Streetcar plans expand to include southern route 

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When it comes to modern streetcar projects, leaders should keep in mind streetcars provide a transit mode, but the effects are far-reaching for a city.

Jeff Bezdek, a MAPS 3 Streetcar subcommittee member, made that point when addressing the Oklahoma City Council Feb. 16. During the meeting, the nine-member council approved extending the original 4.5-mile rail route of the MAPS 3 Streetcar project. The modern transit project is one of nine distinct programs included in the 2009 sales tax initiative. So far, the project has earned $131 million of $777 million gathered to fund all eight projects.

With the route extension, streetcar riders will have two routes to select from, including one that specifically serves Bricktown, Myriad Botanical Gardens and two other MAPS 3 projects: the Downtown Public Park and new convention center. The 2.04-mile south streetcar line increased the modern transit budget by $3 million.

Supporters of the new route expressed a desire to see the streetcar service the new convention center and the potential convention center hotel. The Alliance for Economic Development of Oklahoma City is eyeing the corner of S. Robinson Avenue and SW Fourth Street for future placement of a hotel.

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Investment

With the city investing $419 million between the new park and modern convention center, Bezdek argued it made sense to shift the streetcar lines south of the central business district. Over time, the streetcar will support and play a role in spurring economic growth.

“I think the one thing that is overlooked in our discussions about routes is the incredible economic return the streetcar system could potentially generate in terms of sales tax revenue for all of downtown,” Bezdek said. “You can look at nearly any city that has put in a modern streetcar system, and the ratio of return is $4 to $12 depending on urban land use principals married with the streetcar system.”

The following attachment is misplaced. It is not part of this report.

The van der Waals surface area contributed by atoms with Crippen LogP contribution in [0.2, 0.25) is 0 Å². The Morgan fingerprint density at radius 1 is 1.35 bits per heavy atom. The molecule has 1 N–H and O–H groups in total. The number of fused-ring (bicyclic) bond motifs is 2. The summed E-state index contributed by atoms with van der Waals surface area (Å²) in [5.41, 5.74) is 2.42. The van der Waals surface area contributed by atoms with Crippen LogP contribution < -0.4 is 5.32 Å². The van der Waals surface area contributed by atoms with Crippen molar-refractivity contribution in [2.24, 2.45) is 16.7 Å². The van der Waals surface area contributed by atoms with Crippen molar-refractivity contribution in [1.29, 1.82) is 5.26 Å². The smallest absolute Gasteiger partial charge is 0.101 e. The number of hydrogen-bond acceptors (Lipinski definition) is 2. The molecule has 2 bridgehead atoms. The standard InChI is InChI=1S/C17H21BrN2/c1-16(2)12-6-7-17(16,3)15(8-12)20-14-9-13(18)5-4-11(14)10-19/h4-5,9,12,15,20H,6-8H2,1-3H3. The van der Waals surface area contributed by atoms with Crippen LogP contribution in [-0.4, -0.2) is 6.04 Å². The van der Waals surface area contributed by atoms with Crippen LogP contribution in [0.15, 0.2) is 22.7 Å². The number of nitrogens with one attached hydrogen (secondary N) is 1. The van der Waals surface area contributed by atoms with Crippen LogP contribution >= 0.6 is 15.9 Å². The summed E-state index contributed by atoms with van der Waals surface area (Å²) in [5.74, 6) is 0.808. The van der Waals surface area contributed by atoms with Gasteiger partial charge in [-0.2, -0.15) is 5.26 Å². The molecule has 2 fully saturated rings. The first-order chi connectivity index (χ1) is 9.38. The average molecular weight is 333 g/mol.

Bezdek already sees Oklahoma City reaping the benefits from the streetcar, which is projected to run in 2018. Development has begun along the streetcar line in Midtown and Automobile Alley.

The economic development argument for modern transit isn’t unwarranted. After Portland, Oregon, picked the spot for its $103-million, 4-mile streetcar line, the northwest city witnessed $3.5 billion worth of new construction within two blocks of the streetcar route.

A year before Tucson, Arizona’s streetcar began rolling along a 4-mile track, an economic development organization reported a $230 million construction boom for the city of more than 500,000 people. Additionally, around 150 businesses opened along the route during a five-year period.

Criticism

Not everyone agrees on the streetcar project. Before the vote, Councilmember Pete White, representing Ward 4, expressed concerns over funding the streetcar’s operations and maintenance, which is estimated to cost $3 million annually. He questioned the fare cost and success of ridership. White voted against the route extension.

Ward 1 Councilmember James Greiner, who repetitively casts “no” votes on streetcar project decisions, joined him.

The conversation of a streetcar’s impact on the public is justified. Most American cities have experienced setbacks with getting streetcars running. Some cities, including Atlanta, Georgia, struggled to get riders onboard once service began. In the case of Atlanta, the streetcars carried 18 percent fewer riders than anticipated after the first six weeks of operations.

The MAPS 3 subcommittee consistently studies and discusses trouble experienced by other cities with implementing streetcars.

“Our subcommittee wants to bring the best proposal learning from all these different cities and to build a streetcar system that people will want to use,  meeting the expectations of the voters,” Bezdek said. “I don’t think we are there yet, but we are almost there.”

Print Headline: Route revision, The MAPS 3 Streetcar project heads south after the Oklahoma City Council approves a new route with a $3 million price tag. Advocates believe it is a smart move for riders and the city.
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